These birds require the cockatiel mix at all times. A dish of dry nestling food should also be provided. Again as for budgerigars, these birds vary in their taste for soak seed, sprouts, and fresh foods. If your birds eat these foods, all well and good, if not, do not worry, for the vitamin supplemented cockatiel mix is nutritionally complete.
The fortified parrot mix is the basic diet. Also offer a dish of nestling food.
Spray millet is a very good supplement. For breeding success, conures must have soak seed, sprouts, and fresh food on a daily basis.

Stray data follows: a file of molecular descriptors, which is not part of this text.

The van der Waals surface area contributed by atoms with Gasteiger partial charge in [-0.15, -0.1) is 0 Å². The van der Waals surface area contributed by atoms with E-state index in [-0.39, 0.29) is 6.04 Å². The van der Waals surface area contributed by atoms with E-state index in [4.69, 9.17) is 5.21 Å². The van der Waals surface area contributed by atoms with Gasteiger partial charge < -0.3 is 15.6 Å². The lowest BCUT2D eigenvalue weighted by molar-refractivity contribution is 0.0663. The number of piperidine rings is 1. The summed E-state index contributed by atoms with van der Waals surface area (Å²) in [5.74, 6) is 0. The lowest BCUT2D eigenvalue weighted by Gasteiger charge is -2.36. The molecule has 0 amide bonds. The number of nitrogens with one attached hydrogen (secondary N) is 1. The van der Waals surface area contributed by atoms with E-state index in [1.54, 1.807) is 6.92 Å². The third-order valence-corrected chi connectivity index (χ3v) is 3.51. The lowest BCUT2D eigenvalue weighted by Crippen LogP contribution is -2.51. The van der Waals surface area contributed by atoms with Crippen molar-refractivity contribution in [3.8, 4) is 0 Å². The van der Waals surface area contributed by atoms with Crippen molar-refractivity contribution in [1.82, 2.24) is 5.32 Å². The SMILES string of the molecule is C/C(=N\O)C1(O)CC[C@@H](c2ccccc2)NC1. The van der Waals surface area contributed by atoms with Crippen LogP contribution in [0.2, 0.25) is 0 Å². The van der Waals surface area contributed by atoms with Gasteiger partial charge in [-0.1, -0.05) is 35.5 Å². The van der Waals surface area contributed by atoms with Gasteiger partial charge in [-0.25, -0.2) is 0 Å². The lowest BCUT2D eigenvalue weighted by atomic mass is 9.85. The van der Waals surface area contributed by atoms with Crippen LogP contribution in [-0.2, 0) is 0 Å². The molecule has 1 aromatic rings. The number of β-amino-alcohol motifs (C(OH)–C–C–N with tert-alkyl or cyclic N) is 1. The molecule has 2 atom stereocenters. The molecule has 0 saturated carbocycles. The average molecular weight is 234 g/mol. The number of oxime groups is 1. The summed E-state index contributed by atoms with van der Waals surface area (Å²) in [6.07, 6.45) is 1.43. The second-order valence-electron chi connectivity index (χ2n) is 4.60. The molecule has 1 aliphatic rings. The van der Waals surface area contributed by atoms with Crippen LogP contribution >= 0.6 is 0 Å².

LARGE PARROTS (AMAZONS, COCKATOOS, AFRICAN GREYS, AND MACAWS)
The basic food for these birds is the fortified parrot mix. Spray millet is enjoyed by the cockatoos and the African Greys. For longevity and breeding, these birds must have a wide range of foods. Sprouts, soak seed, and fresh foods must be given every day.
SOAK SEED AND SPROUTS
The seed for soaking or sprouting should not be vitamin enriched. Soak seed is just that. Take a quantity of plain seeds and put them in a jar with about three parts water. Refrigerate for twenty-four hours. Strain and rinse. Give to the birds. Soaking makes the hard shells easier to crack for the smaller birds. Soaking also turns complex carbohydrates into simple carbohydrates, improving palatability and digestibility.